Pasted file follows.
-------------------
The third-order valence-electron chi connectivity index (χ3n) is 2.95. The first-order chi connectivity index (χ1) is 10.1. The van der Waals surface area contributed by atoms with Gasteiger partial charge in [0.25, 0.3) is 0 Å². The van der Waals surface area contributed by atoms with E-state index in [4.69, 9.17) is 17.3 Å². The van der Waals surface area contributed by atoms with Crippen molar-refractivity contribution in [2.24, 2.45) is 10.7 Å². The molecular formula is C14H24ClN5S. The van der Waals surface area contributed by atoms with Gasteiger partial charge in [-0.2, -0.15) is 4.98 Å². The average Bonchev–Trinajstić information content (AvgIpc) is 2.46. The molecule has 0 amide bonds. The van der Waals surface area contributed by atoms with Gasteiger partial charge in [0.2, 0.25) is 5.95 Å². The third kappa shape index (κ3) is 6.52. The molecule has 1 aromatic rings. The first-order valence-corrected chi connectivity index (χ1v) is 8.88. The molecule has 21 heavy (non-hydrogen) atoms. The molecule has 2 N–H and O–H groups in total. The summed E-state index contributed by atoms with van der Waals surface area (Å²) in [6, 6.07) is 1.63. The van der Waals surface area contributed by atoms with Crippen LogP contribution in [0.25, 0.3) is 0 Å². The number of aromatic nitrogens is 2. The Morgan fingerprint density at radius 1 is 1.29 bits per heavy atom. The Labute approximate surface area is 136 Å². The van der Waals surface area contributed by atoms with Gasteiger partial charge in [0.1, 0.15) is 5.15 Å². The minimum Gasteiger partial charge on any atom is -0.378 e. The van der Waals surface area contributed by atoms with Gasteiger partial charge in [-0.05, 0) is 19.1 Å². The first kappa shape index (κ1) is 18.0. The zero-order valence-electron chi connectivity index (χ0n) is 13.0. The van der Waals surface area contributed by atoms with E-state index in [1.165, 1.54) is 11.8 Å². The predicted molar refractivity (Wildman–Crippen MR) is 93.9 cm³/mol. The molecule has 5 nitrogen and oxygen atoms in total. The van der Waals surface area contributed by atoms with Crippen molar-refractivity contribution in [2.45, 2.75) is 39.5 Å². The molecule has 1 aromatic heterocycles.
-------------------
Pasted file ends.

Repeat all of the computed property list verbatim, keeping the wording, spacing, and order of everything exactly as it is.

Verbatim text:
The third-order valence-electron chi connectivity index (χ3n) is 2.95. The first-order chi connectivity index (χ1) is 10.1. The van der Waals surface area contributed by atoms with Gasteiger partial charge in [0.25, 0.3) is 0 Å². The van der Waals surface area contributed by atoms with E-state index in [4.69, 9.17) is 17.3 Å². The van der Waals surface area contributed by atoms with Crippen molar-refractivity contribution in [2.24, 2.45) is 10.7 Å². The molecular formula is C14H24ClN5S. The van der Waals surface area contributed by atoms with Gasteiger partial charge in [-0.2, -0.15) is 4.98 Å². The average Bonchev–Trinajstić information content (AvgIpc) is 2.46. The molecule has 0 amide bonds. The van der Waals surface area contributed by atoms with Gasteiger partial charge in [0.2, 0.25) is 5.95 Å². The third kappa shape index (κ3) is 6.52. The molecule has 1 aromatic rings. The first-order valence-corrected chi connectivity index (χ1v) is 8.88. The molecule has 21 heavy (non-hydrogen) atoms. The molecule has 2 N–H and O–H groups in total. The summed E-state index contributed by atoms with van der Waals surface area (Å²) in [6, 6.07) is 1.63. The van der Waals surface area contributed by atoms with Crippen LogP contribution in [0.25, 0.3) is 0 Å². The number of aromatic nitrogens is 2. The Morgan fingerprint density at radius 1 is 1.29 bits per heavy atom. The Labute approximate surface area is 136 Å². The van der Waals surface area contributed by atoms with Gasteiger partial charge in [0.1, 0.15) is 5.15 Å². The minimum Gasteiger partial charge on any atom is -0.378 e. The van der Waals surface area contributed by atoms with Gasteiger partial charge in [-0.05, 0) is 19.1 Å². The first kappa shape index (κ1) is 18.0. The zero-order valence-electron chi connectivity index (χ0n) is 13.0. The van der Waals surface area contributed by atoms with E-state index in [1.165, 1.54) is 11.8 Å². The predicted molar refractivity (Wildman–Crippen MR) is 93.9 cm³/mol. The molecule has 5 nitrogen and oxygen atoms in total. The van der Waals surface area contributed by atoms with Crippen molar-refractivity contribution in [2.45, 2.75) is 39.5 Å². The molecule has 1 aromatic heterocycles.